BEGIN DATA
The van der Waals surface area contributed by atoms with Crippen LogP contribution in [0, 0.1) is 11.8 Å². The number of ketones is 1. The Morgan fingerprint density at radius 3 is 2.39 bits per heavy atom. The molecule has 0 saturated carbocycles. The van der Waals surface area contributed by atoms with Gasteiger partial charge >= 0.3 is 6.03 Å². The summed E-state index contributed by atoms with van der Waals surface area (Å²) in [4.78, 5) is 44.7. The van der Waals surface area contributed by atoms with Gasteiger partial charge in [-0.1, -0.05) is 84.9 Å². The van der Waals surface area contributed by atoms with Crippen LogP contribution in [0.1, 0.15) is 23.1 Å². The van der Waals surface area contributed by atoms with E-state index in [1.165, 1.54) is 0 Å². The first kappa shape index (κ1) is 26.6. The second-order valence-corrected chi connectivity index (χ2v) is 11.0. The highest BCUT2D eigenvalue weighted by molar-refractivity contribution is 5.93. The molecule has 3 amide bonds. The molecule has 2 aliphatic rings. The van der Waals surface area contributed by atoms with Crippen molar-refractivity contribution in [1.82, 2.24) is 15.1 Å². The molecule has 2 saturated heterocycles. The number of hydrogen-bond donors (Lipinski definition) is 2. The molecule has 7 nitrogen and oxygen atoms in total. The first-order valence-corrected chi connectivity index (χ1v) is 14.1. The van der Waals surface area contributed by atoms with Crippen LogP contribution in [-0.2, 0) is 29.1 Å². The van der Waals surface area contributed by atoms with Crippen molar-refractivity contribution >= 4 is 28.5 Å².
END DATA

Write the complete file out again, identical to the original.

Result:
The van der Waals surface area contributed by atoms with Crippen LogP contribution in [0, 0.1) is 11.8 Å². The number of ketones is 1. The Morgan fingerprint density at radius 3 is 2.39 bits per heavy atom. The molecule has 0 saturated carbocycles. The van der Waals surface area contributed by atoms with Gasteiger partial charge >= 0.3 is 6.03 Å². The summed E-state index contributed by atoms with van der Waals surface area (Å²) in [4.78, 5) is 44.7. The van der Waals surface area contributed by atoms with Gasteiger partial charge in [-0.1, -0.05) is 84.9 Å². The van der Waals surface area contributed by atoms with Crippen LogP contribution in [0.1, 0.15) is 23.1 Å². The van der Waals surface area contributed by atoms with E-state index in [1.165, 1.54) is 0 Å². The first kappa shape index (κ1) is 26.6. The second-order valence-corrected chi connectivity index (χ2v) is 11.0. The highest BCUT2D eigenvalue weighted by molar-refractivity contribution is 5.93. The molecule has 3 amide bonds. The molecule has 2 aliphatic rings. The van der Waals surface area contributed by atoms with Crippen molar-refractivity contribution in [1.82, 2.24) is 15.1 Å². The molecule has 2 saturated heterocycles. The number of hydrogen-bond donors (Lipinski definition) is 2. The molecule has 7 nitrogen and oxygen atoms in total. The first-order valence-corrected chi connectivity index (χ1v) is 14.1. The van der Waals surface area contributed by atoms with Crippen LogP contribution in [-0.2, 0) is 29.1 Å². The van der Waals surface area contributed by atoms with Crippen molar-refractivity contribution >= 4 is 28.5 Å².